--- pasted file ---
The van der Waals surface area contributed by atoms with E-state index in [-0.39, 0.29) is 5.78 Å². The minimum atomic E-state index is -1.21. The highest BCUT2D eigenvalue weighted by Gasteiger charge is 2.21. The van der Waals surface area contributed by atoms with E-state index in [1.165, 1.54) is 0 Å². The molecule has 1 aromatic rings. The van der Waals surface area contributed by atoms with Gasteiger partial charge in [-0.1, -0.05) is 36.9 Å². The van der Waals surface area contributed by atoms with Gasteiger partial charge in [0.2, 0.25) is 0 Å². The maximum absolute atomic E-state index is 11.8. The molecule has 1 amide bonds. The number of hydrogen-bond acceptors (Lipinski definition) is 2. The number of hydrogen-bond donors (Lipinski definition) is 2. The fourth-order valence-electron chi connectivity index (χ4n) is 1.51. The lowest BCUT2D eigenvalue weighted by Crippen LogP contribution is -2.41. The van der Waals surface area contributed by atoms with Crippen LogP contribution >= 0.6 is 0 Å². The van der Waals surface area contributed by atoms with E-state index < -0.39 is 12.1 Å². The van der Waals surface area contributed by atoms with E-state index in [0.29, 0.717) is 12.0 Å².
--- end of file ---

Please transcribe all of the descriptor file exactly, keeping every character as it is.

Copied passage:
The van der Waals surface area contributed by atoms with E-state index in [-0.39, 0.29) is 5.78 Å². The minimum atomic E-state index is -1.21. The highest BCUT2D eigenvalue weighted by Gasteiger charge is 2.21. The van der Waals surface area contributed by atoms with E-state index in [1.165, 1.54) is 0 Å². The molecule has 1 aromatic rings. The van der Waals surface area contributed by atoms with Gasteiger partial charge in [-0.1, -0.05) is 36.9 Å². The van der Waals surface area contributed by atoms with Gasteiger partial charge in [0.2, 0.25) is 0 Å². The maximum absolute atomic E-state index is 11.8. The molecule has 1 amide bonds. The number of hydrogen-bond acceptors (Lipinski definition) is 2. The number of hydrogen-bond donors (Lipinski definition) is 2. The fourth-order valence-electron chi connectivity index (χ4n) is 1.51. The lowest BCUT2D eigenvalue weighted by Crippen LogP contribution is -2.41. The van der Waals surface area contributed by atoms with Crippen LogP contribution >= 0.6 is 0 Å². The van der Waals surface area contributed by atoms with E-state index < -0.39 is 12.1 Å². The van der Waals surface area contributed by atoms with E-state index in [0.29, 0.717) is 12.0 Å².